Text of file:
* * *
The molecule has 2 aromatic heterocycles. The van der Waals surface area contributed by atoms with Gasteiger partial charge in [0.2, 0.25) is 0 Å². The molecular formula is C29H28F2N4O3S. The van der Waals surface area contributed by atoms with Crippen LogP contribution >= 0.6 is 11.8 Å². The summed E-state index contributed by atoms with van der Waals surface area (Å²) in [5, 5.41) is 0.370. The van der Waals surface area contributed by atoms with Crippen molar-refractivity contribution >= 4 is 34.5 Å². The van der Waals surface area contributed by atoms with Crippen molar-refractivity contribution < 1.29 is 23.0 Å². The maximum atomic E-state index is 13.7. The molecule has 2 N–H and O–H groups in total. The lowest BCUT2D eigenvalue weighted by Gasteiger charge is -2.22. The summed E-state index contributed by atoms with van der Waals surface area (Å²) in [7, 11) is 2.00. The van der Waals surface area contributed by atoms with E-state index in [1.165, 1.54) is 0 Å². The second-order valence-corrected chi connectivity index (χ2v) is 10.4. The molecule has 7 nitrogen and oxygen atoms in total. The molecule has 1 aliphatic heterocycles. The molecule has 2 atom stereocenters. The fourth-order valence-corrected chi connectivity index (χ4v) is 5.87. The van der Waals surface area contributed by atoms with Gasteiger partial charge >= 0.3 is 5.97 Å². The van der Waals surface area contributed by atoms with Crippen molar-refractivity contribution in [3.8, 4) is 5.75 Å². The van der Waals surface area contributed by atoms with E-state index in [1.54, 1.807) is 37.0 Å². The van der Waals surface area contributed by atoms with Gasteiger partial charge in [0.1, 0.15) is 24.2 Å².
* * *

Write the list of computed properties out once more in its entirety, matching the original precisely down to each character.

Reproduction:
The molecule has 2 aromatic heterocycles. The van der Waals surface area contributed by atoms with Gasteiger partial charge in [0.2, 0.25) is 0 Å². The molecular formula is C29H28F2N4O3S. The van der Waals surface area contributed by atoms with Crippen LogP contribution >= 0.6 is 11.8 Å². The summed E-state index contributed by atoms with van der Waals surface area (Å²) in [5, 5.41) is 0.370. The van der Waals surface area contributed by atoms with Crippen molar-refractivity contribution >= 4 is 34.5 Å². The van der Waals surface area contributed by atoms with Crippen molar-refractivity contribution < 1.29 is 23.0 Å². The maximum atomic E-state index is 13.7. The molecule has 2 N–H and O–H groups in total. The lowest BCUT2D eigenvalue weighted by Gasteiger charge is -2.22. The summed E-state index contributed by atoms with van der Waals surface area (Å²) in [7, 11) is 2.00. The van der Waals surface area contributed by atoms with E-state index in [1.165, 1.54) is 0 Å². The second-order valence-corrected chi connectivity index (χ2v) is 10.4. The molecule has 7 nitrogen and oxygen atoms in total. The molecule has 1 aliphatic heterocycles. The molecule has 2 atom stereocenters. The fourth-order valence-corrected chi connectivity index (χ4v) is 5.87. The van der Waals surface area contributed by atoms with Gasteiger partial charge >= 0.3 is 5.97 Å². The van der Waals surface area contributed by atoms with Crippen molar-refractivity contribution in [3.8, 4) is 5.75 Å². The van der Waals surface area contributed by atoms with E-state index in [1.54, 1.807) is 37.0 Å². The van der Waals surface area contributed by atoms with Gasteiger partial charge in [0.1, 0.15) is 24.2 Å².